Your tongue can smell things, study suggests

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INDIANAPOLIS (WISH) — Your tongue could have a sense of smell. That’s according to a new study published in the journal Chemical Senses.  

This study is the first to show there may be smell receptors on the tongue.  

Up until now, it was believed taste and smell only interacted once they reached the brain. Scientists now say it may happen before. 

For the study, scientists grew human taste cells. In those taste cells they found olfactory cells – the cells responsible for our ability to smell.  

Taste detects sweet, salty, sour, bitter and savory. Smell gives you details of the food. For example, is this a lemon or a potato chip?

According to the study, the combination of taste, smell and other senses are what we call flavor.  

Dr. Clement McDonald told News 8 sometimes the brain does have a hard time telling the difference between taste and smell.  

“It’s always kind of interesting when people come into the office. And they say, I can’t taste doc. And I say, well can you taste that sugar cube? And they can taste it fine. Ok, well can you taste that piece of salt. Yeah, I can taste that fine – but, food tastes terrible. Because without that sense of smell, food just doesn’t taste that good, said Dr. McDonald.”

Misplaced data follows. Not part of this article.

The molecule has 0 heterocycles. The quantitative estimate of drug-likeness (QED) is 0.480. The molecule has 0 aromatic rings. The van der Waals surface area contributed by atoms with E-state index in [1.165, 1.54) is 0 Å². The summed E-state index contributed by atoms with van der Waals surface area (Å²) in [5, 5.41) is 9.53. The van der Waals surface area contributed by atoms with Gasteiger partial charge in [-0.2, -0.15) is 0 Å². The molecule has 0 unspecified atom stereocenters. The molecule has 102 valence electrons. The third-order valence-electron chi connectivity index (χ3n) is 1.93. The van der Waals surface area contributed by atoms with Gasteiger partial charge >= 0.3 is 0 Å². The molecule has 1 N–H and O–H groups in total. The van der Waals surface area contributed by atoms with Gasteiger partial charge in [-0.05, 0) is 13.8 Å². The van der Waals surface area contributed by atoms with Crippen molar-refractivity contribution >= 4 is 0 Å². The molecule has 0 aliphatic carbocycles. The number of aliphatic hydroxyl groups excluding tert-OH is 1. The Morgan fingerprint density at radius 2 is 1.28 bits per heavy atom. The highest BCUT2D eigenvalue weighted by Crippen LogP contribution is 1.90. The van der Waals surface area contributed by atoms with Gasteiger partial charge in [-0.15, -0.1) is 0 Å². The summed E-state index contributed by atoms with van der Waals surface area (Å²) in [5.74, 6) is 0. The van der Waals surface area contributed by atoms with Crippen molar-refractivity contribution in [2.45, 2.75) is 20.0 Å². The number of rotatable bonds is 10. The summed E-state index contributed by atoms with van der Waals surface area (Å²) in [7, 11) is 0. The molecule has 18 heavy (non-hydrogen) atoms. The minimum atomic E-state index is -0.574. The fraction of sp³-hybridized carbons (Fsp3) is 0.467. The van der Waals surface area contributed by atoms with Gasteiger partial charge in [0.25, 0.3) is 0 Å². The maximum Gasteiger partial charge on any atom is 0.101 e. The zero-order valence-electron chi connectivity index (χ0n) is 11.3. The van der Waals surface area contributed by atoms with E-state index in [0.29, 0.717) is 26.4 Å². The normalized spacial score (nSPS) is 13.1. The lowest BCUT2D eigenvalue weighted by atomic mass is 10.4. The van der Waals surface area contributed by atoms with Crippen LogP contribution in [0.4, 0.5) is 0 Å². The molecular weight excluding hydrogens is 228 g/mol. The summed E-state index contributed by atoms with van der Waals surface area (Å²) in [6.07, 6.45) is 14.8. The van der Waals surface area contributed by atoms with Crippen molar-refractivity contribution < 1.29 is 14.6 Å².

Despite food tasting bad, Dr. McDonald says most of his patients who lose their sense of smell don’t lose weight. 

“They never get that sense of satisfaction. They keep eating waiting for that bite to taste better and it never does, ” said Dr. McDonald.  

In a statement, the author of the study said it’s his hope to someday create odor modifiers that change how we taste excess fat or salt for example.  

This could help treat diet-related diseases like obesity in the future. 

Copyright 2019 Nexstar Broadcasting, Inc. All rights reserved. This material may not be published, broadcast, rewritten, or redistributed.

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